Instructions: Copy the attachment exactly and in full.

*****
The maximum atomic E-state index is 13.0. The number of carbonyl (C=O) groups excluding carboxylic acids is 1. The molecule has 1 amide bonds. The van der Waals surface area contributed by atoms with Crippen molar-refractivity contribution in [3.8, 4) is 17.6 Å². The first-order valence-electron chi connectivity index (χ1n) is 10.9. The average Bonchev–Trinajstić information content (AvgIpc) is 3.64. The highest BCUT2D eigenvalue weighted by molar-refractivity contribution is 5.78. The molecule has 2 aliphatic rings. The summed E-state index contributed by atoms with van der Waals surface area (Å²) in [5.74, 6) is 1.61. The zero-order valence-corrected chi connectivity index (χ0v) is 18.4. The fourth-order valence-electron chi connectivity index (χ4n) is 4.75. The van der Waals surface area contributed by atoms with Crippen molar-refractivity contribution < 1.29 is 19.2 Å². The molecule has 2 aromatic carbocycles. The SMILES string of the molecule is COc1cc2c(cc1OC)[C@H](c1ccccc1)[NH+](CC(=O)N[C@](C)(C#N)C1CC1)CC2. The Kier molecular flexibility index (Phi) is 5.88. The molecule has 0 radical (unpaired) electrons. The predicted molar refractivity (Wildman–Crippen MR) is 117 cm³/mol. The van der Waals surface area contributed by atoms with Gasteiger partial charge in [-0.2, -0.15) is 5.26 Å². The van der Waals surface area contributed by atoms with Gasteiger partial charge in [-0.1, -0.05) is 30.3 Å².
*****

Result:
The maximum atomic E-state index is 13.0. The number of carbonyl (C=O) groups excluding carboxylic acids is 1. The molecule has 1 amide bonds. The van der Waals surface area contributed by atoms with Crippen molar-refractivity contribution in [3.8, 4) is 17.6 Å². The first-order valence-electron chi connectivity index (χ1n) is 10.9. The average Bonchev–Trinajstić information content (AvgIpc) is 3.64. The highest BCUT2D eigenvalue weighted by molar-refractivity contribution is 5.78. The molecule has 2 aliphatic rings. The summed E-state index contributed by atoms with van der Waals surface area (Å²) in [5.74, 6) is 1.61. The zero-order valence-corrected chi connectivity index (χ0v) is 18.4. The fourth-order valence-electron chi connectivity index (χ4n) is 4.75. The van der Waals surface area contributed by atoms with Crippen molar-refractivity contribution < 1.29 is 19.2 Å². The molecule has 2 aromatic carbocycles. The SMILES string of the molecule is COc1cc2c(cc1OC)[C@H](c1ccccc1)[NH+](CC(=O)N[C@](C)(C#N)C1CC1)CC2. The Kier molecular flexibility index (Phi) is 5.88. The molecule has 0 radical (unpaired) electrons. The predicted molar refractivity (Wildman–Crippen MR) is 117 cm³/mol. The van der Waals surface area contributed by atoms with Gasteiger partial charge in [-0.2, -0.15) is 5.26 Å². The van der Waals surface area contributed by atoms with Gasteiger partial charge in [-0.1, -0.05) is 30.3 Å².